|Viva la baby claw!|
Our most frequent catch are green crabs, an invasive crab from the Baltic Sea that's made itself quite at home in Boston Harbor. Like lizards and sea stars, green crabs can regenerate lost limbs! You never know when you're going to find a crab with a missing leg or claw; it's not uncommon for us to pull up crabs with no claws at all (fondly dubbed "a defenseless" by the youth staff)! A crab in the middle of the regenerative process can be identified by its smaller claw or leg, which we affectionately refer to as the "baby claw".
Every once in a while, we'll find sea squirts, formally known as club tunicates. These squishy little plants are an invasive species hailing from the seas of Asia, and will grow on just about anything that doesn't move. They're bumpy to the touch, and if you hold one, you'll notice they're quite squishy; if you squeeze a sea squirt between your fingers, it will squirt out water (hence the nickname sea squirt)! Essentially, these guys are nature's water guns, and are always fun to use to catch an unsuspecting victim off guard.
|Grumpy old man or the face of a spider crab? You decide.|
My personal favorite invertebrate we've caught is a spider crab, which, although is more frightening looking than the green crabs, is a much more gentle companion. So far we've caught two spider crabs, and we've gotten mixed reviews from the kids at the museum. I don't know if it's the long, spindly legs or the fuzzy brown algae that grows on their shells, but something about these crabs puts some kids off. Personally, I think they're pretty cute; the tip of their shell comes to a point in front of their eyes, and I think it gives them a likeness to a grumpy old man. Unfortunately, we don't find spider crabs as often as we find green crabs, but it's very exciting when they do decide to crawl into our traps.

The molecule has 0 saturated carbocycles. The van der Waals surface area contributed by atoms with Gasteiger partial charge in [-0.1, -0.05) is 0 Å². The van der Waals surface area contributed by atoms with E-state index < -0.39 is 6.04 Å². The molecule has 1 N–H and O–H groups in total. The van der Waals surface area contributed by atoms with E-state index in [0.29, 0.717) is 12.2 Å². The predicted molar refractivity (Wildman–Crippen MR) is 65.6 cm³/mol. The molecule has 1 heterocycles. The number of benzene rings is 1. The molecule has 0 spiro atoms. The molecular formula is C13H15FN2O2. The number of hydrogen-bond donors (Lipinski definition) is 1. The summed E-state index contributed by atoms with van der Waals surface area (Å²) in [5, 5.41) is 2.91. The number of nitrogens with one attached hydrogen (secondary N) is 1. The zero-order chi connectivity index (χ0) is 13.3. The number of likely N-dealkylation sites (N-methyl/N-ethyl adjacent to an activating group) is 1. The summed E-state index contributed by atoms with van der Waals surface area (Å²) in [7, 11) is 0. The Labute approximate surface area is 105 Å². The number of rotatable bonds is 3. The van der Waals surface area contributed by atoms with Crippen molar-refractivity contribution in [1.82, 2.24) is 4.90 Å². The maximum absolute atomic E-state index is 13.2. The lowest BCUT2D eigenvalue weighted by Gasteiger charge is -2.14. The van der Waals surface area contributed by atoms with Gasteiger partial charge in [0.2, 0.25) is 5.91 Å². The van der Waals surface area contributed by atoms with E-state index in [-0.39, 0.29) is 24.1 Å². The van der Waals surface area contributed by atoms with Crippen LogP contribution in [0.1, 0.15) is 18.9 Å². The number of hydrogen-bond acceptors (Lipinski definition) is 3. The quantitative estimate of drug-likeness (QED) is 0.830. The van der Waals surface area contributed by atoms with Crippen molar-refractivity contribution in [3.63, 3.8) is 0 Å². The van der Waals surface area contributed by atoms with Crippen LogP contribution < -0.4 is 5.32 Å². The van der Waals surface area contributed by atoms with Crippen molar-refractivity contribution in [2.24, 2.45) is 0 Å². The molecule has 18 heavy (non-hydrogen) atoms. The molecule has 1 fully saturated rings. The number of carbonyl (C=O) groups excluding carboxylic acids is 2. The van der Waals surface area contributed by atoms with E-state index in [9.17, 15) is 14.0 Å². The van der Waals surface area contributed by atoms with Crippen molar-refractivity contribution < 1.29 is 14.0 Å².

We've had such a wide array of visitors at the museum, both human and sea creature, and I can't wait to see what we find next!
Your invertebrate identifier,
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